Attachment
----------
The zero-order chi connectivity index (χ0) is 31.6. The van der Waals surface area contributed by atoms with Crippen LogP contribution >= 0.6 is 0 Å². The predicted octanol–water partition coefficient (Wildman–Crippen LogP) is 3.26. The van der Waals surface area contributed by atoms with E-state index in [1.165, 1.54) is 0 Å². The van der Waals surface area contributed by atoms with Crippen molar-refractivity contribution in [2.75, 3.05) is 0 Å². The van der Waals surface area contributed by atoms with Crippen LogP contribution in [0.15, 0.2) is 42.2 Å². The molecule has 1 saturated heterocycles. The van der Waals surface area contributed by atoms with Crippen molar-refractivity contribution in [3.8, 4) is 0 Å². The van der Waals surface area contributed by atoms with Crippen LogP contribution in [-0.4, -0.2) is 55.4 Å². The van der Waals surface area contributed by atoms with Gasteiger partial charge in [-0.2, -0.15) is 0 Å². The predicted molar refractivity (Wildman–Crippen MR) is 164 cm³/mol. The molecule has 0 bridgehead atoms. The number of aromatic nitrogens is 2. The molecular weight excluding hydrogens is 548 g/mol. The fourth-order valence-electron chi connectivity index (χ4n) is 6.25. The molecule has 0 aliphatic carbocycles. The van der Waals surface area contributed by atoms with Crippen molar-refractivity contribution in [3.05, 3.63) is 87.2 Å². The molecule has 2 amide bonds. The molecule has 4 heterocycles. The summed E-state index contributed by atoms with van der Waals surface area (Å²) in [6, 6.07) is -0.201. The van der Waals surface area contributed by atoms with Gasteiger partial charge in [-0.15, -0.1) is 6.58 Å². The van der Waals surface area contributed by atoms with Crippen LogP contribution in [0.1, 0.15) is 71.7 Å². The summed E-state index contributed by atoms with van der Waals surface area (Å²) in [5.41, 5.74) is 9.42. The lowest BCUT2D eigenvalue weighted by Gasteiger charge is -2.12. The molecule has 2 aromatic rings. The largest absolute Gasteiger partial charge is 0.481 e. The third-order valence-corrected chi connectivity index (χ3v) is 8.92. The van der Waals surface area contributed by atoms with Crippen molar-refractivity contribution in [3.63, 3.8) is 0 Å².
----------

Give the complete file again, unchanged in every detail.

The zero-order chi connectivity index (χ0) is 31.6. The van der Waals surface area contributed by atoms with Crippen LogP contribution >= 0.6 is 0 Å². The predicted octanol–water partition coefficient (Wildman–Crippen LogP) is 3.26. The van der Waals surface area contributed by atoms with E-state index in [1.165, 1.54) is 0 Å². The van der Waals surface area contributed by atoms with Crippen molar-refractivity contribution in [2.75, 3.05) is 0 Å². The van der Waals surface area contributed by atoms with Crippen LogP contribution in [0.15, 0.2) is 42.2 Å². The molecule has 1 saturated heterocycles. The van der Waals surface area contributed by atoms with Crippen molar-refractivity contribution in [3.8, 4) is 0 Å². The van der Waals surface area contributed by atoms with Crippen LogP contribution in [-0.4, -0.2) is 55.4 Å². The van der Waals surface area contributed by atoms with Gasteiger partial charge in [-0.2, -0.15) is 0 Å². The predicted molar refractivity (Wildman–Crippen MR) is 164 cm³/mol. The molecule has 0 bridgehead atoms. The number of aromatic nitrogens is 2. The molecular weight excluding hydrogens is 548 g/mol. The fourth-order valence-electron chi connectivity index (χ4n) is 6.25. The molecule has 0 aliphatic carbocycles. The van der Waals surface area contributed by atoms with Crippen molar-refractivity contribution in [3.05, 3.63) is 87.2 Å². The molecule has 2 amide bonds. The molecule has 4 heterocycles. The summed E-state index contributed by atoms with van der Waals surface area (Å²) in [6, 6.07) is -0.201. The van der Waals surface area contributed by atoms with Gasteiger partial charge in [-0.15, -0.1) is 6.58 Å². The van der Waals surface area contributed by atoms with Crippen LogP contribution in [0.1, 0.15) is 71.7 Å². The summed E-state index contributed by atoms with van der Waals surface area (Å²) in [5.41, 5.74) is 9.42. The lowest BCUT2D eigenvalue weighted by Gasteiger charge is -2.12. The molecule has 2 aromatic rings. The largest absolute Gasteiger partial charge is 0.481 e. The third-order valence-corrected chi connectivity index (χ3v) is 8.92. The van der Waals surface area contributed by atoms with Crippen molar-refractivity contribution in [3.63, 3.8) is 0 Å².